Silicon Valley Startup Raises $22 million For Solar-Powered, Ocean-Going Robots

Liquid Robotics, a Silicon Valley startup, has raised a $22 million round of funding to expand its fleet of self-propelled, solar-powered, ocean-going robots. Called Wave Gliders, the robots currently are roaming the world’s oceans to monitor oil and gas wells, keep tabs water quality in the Gulf of Mexico and gather data on the melting of Arctic icecaps, according to Bill Vass, Liquid Robotics new chief executive. These Roombas-of-the-sea deploy fins that tap the up-and-down movement of waves to propel themselves through the ocean while solar panels power the Wave Gliders’ sensor and communications arrays. The base model costs $100,000 and Liquid Robotics has deployed nearly 100 Wave Gliders over the past year-and-a-half that have racked up 150,000 miles of ocean travel, according to the company.

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ST Robotics - R17HS-6, the 6-axis version of the high speed R17 variant

ST Robotics - R17HS-6, the 6-axis version of the high speed R17 variant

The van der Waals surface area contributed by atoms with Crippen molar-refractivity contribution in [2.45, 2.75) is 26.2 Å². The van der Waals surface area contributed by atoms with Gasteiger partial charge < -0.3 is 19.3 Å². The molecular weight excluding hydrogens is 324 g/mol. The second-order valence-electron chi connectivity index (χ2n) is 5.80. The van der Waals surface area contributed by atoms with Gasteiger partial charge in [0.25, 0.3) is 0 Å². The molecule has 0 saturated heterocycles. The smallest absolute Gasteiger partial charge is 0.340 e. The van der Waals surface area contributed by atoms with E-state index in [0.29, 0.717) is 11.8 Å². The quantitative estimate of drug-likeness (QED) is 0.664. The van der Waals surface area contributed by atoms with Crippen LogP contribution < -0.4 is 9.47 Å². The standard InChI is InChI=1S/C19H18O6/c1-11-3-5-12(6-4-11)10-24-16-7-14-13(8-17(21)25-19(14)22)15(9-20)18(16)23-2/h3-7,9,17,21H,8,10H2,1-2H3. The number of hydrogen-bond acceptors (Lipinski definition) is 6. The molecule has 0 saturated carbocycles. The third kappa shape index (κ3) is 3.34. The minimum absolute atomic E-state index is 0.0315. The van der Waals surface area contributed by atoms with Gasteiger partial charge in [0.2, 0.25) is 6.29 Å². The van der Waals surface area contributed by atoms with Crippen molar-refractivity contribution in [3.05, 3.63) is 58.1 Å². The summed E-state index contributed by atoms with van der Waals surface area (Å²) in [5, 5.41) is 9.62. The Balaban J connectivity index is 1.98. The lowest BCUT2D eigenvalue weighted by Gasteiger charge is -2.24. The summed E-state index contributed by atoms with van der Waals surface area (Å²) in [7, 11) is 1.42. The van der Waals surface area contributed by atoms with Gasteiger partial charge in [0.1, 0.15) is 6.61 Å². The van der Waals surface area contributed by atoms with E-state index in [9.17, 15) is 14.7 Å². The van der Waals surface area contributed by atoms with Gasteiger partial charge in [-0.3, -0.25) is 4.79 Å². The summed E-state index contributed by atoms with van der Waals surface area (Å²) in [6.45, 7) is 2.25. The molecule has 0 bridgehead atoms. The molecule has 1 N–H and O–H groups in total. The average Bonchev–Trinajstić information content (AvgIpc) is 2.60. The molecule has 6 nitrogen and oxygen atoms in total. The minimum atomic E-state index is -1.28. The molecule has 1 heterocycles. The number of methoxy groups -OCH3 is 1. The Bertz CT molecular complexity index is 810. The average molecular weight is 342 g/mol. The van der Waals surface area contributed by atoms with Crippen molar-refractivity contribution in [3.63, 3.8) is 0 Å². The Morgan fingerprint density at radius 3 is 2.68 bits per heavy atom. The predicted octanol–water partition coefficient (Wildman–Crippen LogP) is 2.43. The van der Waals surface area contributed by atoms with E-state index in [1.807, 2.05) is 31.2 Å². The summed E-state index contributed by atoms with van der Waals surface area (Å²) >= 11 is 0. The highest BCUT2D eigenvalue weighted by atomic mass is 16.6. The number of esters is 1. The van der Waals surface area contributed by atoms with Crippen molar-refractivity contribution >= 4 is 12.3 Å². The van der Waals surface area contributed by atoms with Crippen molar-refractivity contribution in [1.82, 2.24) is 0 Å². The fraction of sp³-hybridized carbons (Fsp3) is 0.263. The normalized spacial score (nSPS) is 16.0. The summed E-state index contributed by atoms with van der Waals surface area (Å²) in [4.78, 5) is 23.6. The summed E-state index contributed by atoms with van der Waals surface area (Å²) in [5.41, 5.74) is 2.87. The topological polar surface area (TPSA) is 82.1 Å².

The 6-axis version of the R17HS high speed variant of the R17 robot is now available. As is our policy the 6th axis is an optional bolt-on module. At the same time we have made it even faster and new software eliminates shake and greatly improves repeatability as this video shows. Please see https://www.youtube.com/watch?v=3wG0MeiJ-yE. The video would seem to imply a repeatability of 0.01mm but we are sticking with 0.2mm in the spec. The motor specialist was able to tune the motors from the other side of the pond. My first reaction when we put power on and entered the first commands was to jump back in amazement (and maybe an expletive). Tip speed is now 3m/s; that's 3 times as fast as its nearest competitor yet costs half the price. I love it when a plan comes together.